At Easy R Equine Rescue, we get horses for various reasons, but our goal for each one of them is to provide all needed rehabilitation services and rehome into a loving forever home. We would consider ourselves "successful" if we accomplish that with every horse. But what if we don't? Have we failed? What about Gracie?
Gracie was brought to Easy R near the end of the summer in 2014. Her arrival came after numerous attempts by concerned horse people in our community to convince her previous owner to surrender her. She was underweight, had scrapes and wounds inflicted on her by other horses, and had a very deformed hoof which created much pain and lameness. Her name was not Gracie at the time. But, as with other mistreated or neglected horses, we changed her name. And also changed the quality of what was to become the last several months of her life.
We knew from the beginning that her hoof was in such poor condition that she might not have a good prognosis for recovery. But we paid for a farrier to work on her hoof on numerous occasions, provided multiple laser therapy sessions, fed her high quality feed and hay, and watched the life come back into her eyes. Gracie was with a wonderful, loving foster family from day 1. They loved Gracie and groomed her, let her graze the green grass around their house, and provided affection and attention on a daily basis. In January, the staff at Easy R took Gracie to a veterinarian who specializes in equine health and lameness. The x-rays on her hoof revealed our worst fear for Gracie. The coffin bone in her hoof was severely damaged; in fact, much of it had demineralized and was gone. (Two photos are attached to this project report which shows a normal coffin bone and Gracie's coffin bone). After consultation with the vet and knowing in our hearts the right thing to do to prevent the certain, excrutiating pain she would always be in, we made the decision to euthanize Gracie.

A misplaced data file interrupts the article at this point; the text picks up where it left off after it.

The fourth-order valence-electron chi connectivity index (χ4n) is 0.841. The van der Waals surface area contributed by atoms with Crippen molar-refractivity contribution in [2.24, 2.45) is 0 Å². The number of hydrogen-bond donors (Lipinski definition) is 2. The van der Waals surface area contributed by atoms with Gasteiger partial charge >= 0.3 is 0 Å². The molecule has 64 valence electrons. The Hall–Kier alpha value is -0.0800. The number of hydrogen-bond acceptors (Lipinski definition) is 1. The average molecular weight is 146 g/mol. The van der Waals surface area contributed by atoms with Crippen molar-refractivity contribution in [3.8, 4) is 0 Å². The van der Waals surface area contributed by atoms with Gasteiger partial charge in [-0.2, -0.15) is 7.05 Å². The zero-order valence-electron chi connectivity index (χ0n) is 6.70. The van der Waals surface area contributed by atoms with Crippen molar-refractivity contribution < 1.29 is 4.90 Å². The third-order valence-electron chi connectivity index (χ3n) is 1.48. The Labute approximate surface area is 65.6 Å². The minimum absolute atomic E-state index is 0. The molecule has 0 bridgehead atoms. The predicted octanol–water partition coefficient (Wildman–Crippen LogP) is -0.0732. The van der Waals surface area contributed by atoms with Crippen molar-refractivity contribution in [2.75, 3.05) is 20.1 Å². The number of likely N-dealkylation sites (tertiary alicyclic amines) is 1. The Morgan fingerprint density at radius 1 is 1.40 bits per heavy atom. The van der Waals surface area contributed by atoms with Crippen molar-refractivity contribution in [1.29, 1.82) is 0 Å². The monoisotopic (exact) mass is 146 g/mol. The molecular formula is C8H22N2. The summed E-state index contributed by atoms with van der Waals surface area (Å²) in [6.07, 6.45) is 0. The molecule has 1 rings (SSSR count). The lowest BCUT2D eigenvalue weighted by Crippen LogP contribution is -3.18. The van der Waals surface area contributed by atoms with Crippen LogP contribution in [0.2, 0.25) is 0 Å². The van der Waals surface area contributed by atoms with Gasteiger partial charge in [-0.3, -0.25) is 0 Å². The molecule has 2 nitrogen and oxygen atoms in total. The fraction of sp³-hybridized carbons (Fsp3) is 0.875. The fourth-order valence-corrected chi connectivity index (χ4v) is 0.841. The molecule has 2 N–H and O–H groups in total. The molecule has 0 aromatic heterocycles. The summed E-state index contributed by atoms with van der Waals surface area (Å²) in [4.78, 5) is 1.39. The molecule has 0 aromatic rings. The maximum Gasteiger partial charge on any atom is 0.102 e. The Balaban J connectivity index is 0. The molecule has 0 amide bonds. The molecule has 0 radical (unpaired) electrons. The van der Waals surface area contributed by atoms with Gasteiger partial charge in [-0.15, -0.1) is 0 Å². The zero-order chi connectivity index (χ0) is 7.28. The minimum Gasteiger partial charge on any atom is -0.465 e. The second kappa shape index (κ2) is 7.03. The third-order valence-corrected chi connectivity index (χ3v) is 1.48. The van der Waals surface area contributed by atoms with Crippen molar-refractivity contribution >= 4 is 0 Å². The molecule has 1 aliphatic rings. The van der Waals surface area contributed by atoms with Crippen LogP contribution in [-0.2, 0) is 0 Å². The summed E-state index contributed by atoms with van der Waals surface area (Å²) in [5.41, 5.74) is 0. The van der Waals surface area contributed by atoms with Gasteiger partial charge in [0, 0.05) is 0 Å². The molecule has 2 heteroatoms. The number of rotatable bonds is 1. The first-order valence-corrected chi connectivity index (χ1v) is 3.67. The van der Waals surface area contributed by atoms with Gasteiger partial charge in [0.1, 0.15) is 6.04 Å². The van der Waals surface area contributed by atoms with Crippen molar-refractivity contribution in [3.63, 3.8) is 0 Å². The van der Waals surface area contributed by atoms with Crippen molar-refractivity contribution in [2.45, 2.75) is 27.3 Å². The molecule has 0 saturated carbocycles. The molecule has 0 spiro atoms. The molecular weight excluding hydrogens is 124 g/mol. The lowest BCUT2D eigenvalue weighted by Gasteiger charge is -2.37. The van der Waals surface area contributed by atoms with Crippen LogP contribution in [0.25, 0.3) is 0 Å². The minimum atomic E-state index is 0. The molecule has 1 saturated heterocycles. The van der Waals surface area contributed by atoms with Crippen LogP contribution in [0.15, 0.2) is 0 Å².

Some would consider that failure. And although we couldn't save Gracie from the negative impact as a result of years of neglect at the hands of her previous owner(s), we still consider her case a success. Gracie had more love, affection, attention, and quality food and care in her last 6 months of life than she might have ever had. Certainlyway more than she was getting from her previous owner. Had we never had the chance to add her to the Easy R herd, she would have wasted away and probably become so lame that she couldn't move. And would have died there on the property where we have heard that other horses have died as a result of neglect.
Why am I telling you this? The care Gracie received in those 6 months was costly. The last vet exam, x-rays, and euthanasia was costly. And we consider every penny spent well worth it in order to provide her that care and ultimate relief from pain. But we could not do what we do without donors like you who give through Global Giving. We couldn't save more horses like Gracie, even when it means that we have to make a decision to euthanize. Saving and rehabbing horses is expensive and we cannot say thank you enough to people like you who help make it happen.
On March 18th, Global Giving is offering a 30% match on all donations to our project up to $1000 per donor. There is $60,000 available in matching funds and matching begins at 9:00:01 EDT and lasts until funds run out or 23:59:59 EDT. So March 18th would be a great day to give to help more horses like Gracie. The key is to donate at the beginning of the day so your gift will be matched at 30% before the available funds run out. Thank you so much for your past financial gift to our project and for considering to support us once again on March 18th.
Gracie's foundered hoof
X-ray of Gracie's hoof and coffin bone
A normal hoof and coffin bone x-ray